ILLINOIS STATE ARCHIVES
Illinois at War, 1941-1945
A Selection of Documents from the Illinois State Archives
SPECIAL BULLETIN #14 FOR VICTORY SPEAKERS
September 20, 1942
Separate Japanese forces launched attacks on American installations on Guam, Wake and the Philippine islands as well as British positions in Hong Kong, Borneo and the Malay Peninsula during the first few days following the initial surprise attack on Pearl Harbor. The Philippines were attacked beginning December 8. Successive Japanese air bombardments and amphibious assaults forced American and Philippine soldiers into a siege position after December 23 on the Bataan Peninsula between Subic and Manila bays. The defenders could not be relieved and President Roosevelt ordered Commanding General Douglas MacArthur to evacuate his person to Australia on February 22, 1942. With food and ammunition exhausted, Allied forces surrendered the peninsula on April 9. The fortress Island of Corregidor laying offshore held out until May 6. After the fall of Bataan the Japanese moved American and Philippine prisoners sixty-five miles inland to San Fernando. On that "death march" many perished as they were led away without food or water and beaten or bayoneted if they could not keep up. Thousands died on the march and in prisoner of war camps where conditions were deplorable.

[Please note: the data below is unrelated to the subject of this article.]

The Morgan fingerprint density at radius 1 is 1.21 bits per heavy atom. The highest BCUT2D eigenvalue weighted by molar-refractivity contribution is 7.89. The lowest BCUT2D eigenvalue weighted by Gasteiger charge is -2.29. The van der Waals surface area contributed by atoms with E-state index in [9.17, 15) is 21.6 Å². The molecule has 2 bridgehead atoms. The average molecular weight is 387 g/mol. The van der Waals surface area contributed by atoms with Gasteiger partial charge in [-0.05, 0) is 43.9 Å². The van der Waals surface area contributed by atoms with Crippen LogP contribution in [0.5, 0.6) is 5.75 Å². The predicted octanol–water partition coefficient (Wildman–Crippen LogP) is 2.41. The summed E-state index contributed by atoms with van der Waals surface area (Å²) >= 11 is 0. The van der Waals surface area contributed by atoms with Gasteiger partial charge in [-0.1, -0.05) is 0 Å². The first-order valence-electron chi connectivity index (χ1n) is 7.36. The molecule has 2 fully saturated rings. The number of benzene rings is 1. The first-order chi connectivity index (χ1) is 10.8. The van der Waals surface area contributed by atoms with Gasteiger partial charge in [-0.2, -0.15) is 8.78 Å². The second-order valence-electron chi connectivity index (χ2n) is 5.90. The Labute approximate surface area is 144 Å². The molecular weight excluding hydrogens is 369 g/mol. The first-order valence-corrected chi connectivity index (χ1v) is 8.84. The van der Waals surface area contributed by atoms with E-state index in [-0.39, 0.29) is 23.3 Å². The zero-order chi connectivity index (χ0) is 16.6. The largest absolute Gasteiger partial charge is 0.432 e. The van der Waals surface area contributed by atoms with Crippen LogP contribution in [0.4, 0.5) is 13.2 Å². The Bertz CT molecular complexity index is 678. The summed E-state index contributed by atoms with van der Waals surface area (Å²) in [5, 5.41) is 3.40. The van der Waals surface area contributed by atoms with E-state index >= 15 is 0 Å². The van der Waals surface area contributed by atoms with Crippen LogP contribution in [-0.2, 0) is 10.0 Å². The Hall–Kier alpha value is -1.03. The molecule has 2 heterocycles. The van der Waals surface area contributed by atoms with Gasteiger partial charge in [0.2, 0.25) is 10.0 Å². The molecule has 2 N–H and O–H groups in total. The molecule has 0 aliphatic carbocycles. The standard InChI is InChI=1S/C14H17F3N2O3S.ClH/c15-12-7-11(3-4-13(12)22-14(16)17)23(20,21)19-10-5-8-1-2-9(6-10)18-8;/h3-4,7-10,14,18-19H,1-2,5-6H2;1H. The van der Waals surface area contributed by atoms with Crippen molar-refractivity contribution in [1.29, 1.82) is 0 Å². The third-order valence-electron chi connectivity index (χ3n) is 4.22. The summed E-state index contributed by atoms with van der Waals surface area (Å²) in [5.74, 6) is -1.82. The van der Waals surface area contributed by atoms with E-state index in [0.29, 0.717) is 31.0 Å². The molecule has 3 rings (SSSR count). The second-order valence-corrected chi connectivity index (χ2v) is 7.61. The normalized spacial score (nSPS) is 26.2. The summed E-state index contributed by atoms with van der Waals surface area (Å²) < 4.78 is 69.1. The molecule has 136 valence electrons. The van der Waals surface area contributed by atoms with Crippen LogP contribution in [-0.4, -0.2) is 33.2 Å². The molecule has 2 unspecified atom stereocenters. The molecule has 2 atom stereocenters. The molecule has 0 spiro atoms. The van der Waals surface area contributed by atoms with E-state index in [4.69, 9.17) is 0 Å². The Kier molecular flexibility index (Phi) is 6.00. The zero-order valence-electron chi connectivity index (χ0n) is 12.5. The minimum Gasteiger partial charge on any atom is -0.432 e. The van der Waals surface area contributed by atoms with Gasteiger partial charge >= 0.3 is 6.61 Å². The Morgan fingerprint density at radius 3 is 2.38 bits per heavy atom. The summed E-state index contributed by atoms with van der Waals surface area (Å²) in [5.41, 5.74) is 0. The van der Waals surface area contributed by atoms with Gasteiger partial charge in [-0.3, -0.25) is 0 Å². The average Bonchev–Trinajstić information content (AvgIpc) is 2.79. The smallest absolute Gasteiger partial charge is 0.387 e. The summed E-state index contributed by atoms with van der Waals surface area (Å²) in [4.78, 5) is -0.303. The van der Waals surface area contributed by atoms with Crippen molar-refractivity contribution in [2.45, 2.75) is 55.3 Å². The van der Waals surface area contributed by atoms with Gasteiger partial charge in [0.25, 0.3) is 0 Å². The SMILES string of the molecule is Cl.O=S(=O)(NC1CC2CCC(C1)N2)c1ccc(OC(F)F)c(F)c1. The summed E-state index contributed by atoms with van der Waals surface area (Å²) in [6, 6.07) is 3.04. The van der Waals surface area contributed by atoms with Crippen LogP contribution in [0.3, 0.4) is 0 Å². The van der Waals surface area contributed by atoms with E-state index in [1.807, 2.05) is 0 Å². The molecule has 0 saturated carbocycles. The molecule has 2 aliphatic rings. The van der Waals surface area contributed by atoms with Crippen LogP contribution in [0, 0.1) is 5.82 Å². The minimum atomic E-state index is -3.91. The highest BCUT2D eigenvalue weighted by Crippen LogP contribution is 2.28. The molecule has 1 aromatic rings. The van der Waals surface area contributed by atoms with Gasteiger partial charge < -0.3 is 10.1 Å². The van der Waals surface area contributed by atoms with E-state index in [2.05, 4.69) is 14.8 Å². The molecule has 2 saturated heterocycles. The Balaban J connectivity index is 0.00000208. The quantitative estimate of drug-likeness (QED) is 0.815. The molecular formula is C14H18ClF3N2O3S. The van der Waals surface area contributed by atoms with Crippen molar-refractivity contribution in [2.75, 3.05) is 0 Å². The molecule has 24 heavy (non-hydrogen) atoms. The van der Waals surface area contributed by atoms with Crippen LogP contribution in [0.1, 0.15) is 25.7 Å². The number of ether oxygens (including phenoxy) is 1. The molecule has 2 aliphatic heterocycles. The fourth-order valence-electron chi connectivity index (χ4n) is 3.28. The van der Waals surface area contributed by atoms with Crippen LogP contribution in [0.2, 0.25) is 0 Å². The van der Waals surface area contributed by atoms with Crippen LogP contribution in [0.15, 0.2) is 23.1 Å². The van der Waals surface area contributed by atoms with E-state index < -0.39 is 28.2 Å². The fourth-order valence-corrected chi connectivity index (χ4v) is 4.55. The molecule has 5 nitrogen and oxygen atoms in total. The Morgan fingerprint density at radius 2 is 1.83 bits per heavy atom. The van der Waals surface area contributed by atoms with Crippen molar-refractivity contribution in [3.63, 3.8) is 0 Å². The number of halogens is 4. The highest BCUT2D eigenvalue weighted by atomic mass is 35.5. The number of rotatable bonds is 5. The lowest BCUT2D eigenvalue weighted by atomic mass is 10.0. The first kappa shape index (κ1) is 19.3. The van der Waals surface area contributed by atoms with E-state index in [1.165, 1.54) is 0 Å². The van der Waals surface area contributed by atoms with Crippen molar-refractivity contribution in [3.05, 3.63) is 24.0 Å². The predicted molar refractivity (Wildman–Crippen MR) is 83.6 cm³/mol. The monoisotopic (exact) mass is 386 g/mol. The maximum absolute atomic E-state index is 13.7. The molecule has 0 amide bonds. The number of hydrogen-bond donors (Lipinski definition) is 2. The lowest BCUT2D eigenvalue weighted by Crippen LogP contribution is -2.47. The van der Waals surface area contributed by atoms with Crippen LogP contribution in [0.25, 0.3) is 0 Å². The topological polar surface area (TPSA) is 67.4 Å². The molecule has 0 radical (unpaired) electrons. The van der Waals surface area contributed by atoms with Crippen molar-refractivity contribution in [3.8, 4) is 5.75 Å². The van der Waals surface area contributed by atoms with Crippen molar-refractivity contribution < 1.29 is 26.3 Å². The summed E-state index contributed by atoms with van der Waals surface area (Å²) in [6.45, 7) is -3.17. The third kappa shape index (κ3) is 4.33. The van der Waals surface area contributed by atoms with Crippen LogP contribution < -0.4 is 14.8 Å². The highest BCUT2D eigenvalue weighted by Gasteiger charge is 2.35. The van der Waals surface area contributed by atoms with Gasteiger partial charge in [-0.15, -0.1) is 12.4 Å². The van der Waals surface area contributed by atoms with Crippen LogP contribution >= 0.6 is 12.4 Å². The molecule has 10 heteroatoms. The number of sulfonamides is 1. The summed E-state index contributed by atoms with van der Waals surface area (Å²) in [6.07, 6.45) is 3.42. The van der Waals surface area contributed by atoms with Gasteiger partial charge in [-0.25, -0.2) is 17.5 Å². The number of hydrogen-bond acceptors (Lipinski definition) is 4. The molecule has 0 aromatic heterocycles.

Hedda Hopper was a popular Hollywood gossip columnist and radio commentator who frequently laced drama into her articles and broadcasts.
Most Japanese civilians and soldiers considered their Emperor Hirohito to be a god. Their fascist state concurrently served as their religion and for them their waging of war was divinely ordained. In this country the war was less well regarded but it was viewed as a higher cause with wasteful strikes over wages and hours and unfair industrial profiteering considered unpatriotic.
Points to Consider
Who was Hedda Hopper?
Who was MacArthur?
What did "the American prisoners on Bataan" refer to?
What did "a patriotism that's a national religion" refer to?